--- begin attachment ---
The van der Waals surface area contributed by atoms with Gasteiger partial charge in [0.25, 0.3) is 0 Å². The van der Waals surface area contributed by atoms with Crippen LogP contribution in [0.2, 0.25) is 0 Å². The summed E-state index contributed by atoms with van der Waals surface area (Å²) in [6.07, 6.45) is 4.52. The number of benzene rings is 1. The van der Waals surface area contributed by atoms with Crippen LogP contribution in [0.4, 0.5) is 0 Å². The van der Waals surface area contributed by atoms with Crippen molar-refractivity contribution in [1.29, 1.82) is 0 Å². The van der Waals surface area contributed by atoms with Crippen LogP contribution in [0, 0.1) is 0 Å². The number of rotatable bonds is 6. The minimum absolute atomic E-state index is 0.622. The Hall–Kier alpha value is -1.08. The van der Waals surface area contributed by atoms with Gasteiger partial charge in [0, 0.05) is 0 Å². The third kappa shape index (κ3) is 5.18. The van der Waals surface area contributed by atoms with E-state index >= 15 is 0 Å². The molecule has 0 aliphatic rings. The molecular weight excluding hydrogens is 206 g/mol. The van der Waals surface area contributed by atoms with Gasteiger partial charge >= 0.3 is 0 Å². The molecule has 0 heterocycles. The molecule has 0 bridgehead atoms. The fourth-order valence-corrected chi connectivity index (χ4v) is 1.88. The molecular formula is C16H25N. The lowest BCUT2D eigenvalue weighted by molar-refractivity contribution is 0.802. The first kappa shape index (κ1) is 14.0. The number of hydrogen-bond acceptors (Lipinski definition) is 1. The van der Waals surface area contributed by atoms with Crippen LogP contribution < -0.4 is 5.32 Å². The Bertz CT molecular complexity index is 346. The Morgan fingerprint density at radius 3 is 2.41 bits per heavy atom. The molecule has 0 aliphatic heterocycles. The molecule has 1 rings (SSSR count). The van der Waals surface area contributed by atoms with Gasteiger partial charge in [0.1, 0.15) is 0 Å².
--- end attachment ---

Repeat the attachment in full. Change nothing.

The van der Waals surface area contributed by atoms with Gasteiger partial charge in [0.25, 0.3) is 0 Å². The van der Waals surface area contributed by atoms with Crippen LogP contribution in [0.2, 0.25) is 0 Å². The summed E-state index contributed by atoms with van der Waals surface area (Å²) in [6.07, 6.45) is 4.52. The number of benzene rings is 1. The van der Waals surface area contributed by atoms with Crippen LogP contribution in [0.4, 0.5) is 0 Å². The van der Waals surface area contributed by atoms with Crippen molar-refractivity contribution in [1.29, 1.82) is 0 Å². The van der Waals surface area contributed by atoms with Crippen LogP contribution in [0, 0.1) is 0 Å². The number of rotatable bonds is 6. The minimum absolute atomic E-state index is 0.622. The Hall–Kier alpha value is -1.08. The van der Waals surface area contributed by atoms with Gasteiger partial charge in [0, 0.05) is 0 Å². The third kappa shape index (κ3) is 5.18. The van der Waals surface area contributed by atoms with E-state index >= 15 is 0 Å². The molecule has 0 aliphatic rings. The molecular weight excluding hydrogens is 206 g/mol. The van der Waals surface area contributed by atoms with Gasteiger partial charge >= 0.3 is 0 Å². The molecule has 0 heterocycles. The molecule has 0 bridgehead atoms. The fourth-order valence-corrected chi connectivity index (χ4v) is 1.88. The molecular formula is C16H25N. The lowest BCUT2D eigenvalue weighted by molar-refractivity contribution is 0.802. The first kappa shape index (κ1) is 14.0. The number of hydrogen-bond acceptors (Lipinski definition) is 1. The van der Waals surface area contributed by atoms with Crippen LogP contribution < -0.4 is 5.32 Å². The Bertz CT molecular complexity index is 346. The Morgan fingerprint density at radius 3 is 2.41 bits per heavy atom. The molecule has 0 aliphatic heterocycles. The molecule has 1 rings (SSSR count). The van der Waals surface area contributed by atoms with Gasteiger partial charge in [0.1, 0.15) is 0 Å².